In the State of Florida, a property owner or landowner whether a private person, business, or government entity has a duty to maintain the premises under the property owner’s control in a reasonably safe manner. The is especially important for areas in which children are present. It is well known that children, especially toddlers, are curious and will often wander into areas that are not built for the play or presence of children. For instance, it is important for property owners and landowners to fence off hazardous areas including those related to waterways, electrical equipment, steep areas, and any other areas in which a child may get stuck, trapped, or otherwise injured.
Septic or lift stations for restroom sewage can be commonly be seen in many Florida communities. It is vital that the lids to septic or lift stations are safely secured and in place. If there is any risk that a young child can remove the lid or slip through the lid into the hole into the ground or the septic area, a child can be at significant risk for drowning. There are a number of causes for covers to be damages, unsecured, and out of place. When this happens, it is important for a property owner to take swift action to seal off the area, and repair or replace the lid.
Attractive Nuisance is a legal concept in which applies to situation in which a child is lawfully on property or even trespassing on the premises. If the child is injured by an area or object that is likely to attract children, a property owner or landowner can be held liable if it can be shown that the property owner or landowner knew or should have known about the attractive nuisance but failed to take action to fix the problem, secure the dangerous area, or remove the danger area / problem from the premises.
At times, a tragedy can take place in the community in which a young child is serious injured or even dies on property or land controlled by another person, business, or government entity. Just because a child is injured or dies, it does not mean that a person, business, or government entity must be held liable; however, each case involving a personal injury or death of a child should be thoroughly investigated by government authorities to determine the foreseeability and preventability of such an incident. Furthermore, the family of the injured child can conduct an investigation of its own to determine the liability or fault of others.
It was recently reported that a 3 year old boy, Amari Harley, died as a result of being trapped in a septic tank at a City of Jackonville park – Bruce Park. The City of Jacksonville has 76 parks with septic or lift systems for restroom storage. It was reported that the area in question was inspected the month prior to the incident at question. Since a child died, there will be a full investigation by one or more government agencies in the City of Jacksonville. It was reported that Bruce Park had a bolt covering in place. As part of the investigation, it is important that it is determine the cause and manner for the child’s entry into the septic area.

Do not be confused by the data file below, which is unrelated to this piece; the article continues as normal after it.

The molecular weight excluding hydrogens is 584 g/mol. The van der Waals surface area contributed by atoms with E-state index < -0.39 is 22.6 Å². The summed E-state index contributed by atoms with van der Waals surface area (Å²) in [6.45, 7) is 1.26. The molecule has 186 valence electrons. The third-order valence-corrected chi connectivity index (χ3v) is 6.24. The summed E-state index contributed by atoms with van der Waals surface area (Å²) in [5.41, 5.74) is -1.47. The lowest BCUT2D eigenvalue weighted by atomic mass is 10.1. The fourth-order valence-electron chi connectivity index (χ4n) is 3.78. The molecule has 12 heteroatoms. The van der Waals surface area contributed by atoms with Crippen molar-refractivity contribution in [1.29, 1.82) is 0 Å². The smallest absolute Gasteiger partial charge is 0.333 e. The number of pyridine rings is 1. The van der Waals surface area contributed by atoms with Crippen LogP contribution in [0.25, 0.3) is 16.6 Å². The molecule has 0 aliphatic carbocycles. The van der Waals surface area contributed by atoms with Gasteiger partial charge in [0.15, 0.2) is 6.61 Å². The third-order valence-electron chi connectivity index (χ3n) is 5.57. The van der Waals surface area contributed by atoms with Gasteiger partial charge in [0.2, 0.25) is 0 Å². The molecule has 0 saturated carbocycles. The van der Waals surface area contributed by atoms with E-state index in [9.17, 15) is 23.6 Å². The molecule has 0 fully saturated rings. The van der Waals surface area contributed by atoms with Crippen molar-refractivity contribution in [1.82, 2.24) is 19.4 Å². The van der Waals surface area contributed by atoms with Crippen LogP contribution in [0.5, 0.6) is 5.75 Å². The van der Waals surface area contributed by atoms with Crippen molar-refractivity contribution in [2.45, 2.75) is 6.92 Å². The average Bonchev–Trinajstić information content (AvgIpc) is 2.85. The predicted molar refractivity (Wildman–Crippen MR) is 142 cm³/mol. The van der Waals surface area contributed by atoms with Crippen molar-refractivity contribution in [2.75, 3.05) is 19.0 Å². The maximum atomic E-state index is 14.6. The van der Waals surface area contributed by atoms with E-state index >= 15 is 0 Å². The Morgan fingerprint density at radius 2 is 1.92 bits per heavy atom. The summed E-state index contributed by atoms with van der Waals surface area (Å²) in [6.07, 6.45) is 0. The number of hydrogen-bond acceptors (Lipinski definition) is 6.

Several years ago, I handled a case involving a young child in Florida who tragically was electrocuted when he enticed an area with an electrical transformer. The area at question was not properly secured and the child quite easily gained access into the area. Investigation of the incident determined that a lock and chain could have been purchased for less than $20 which could have avoided the incident entirely. Unfortunately, the remedies and revisions to the electrical area was too little too late.
In light of the tragic death of Amari Harley, the City of Jacksonville should certainly re-inspect all septic and lift stations to make sure each is properly maintained and safely secured against entry or movement by a small child.
Based in Jacksonville, Florida, attorney David Wolf has over 27 years of experience representing injured children and their families. He is the author of 11 books including the book titled The ABCs of Child Injury – Legal Rights of the Injured Child – What Every Parent Should Know. You can get this book for free at The ABCs of Child Injury.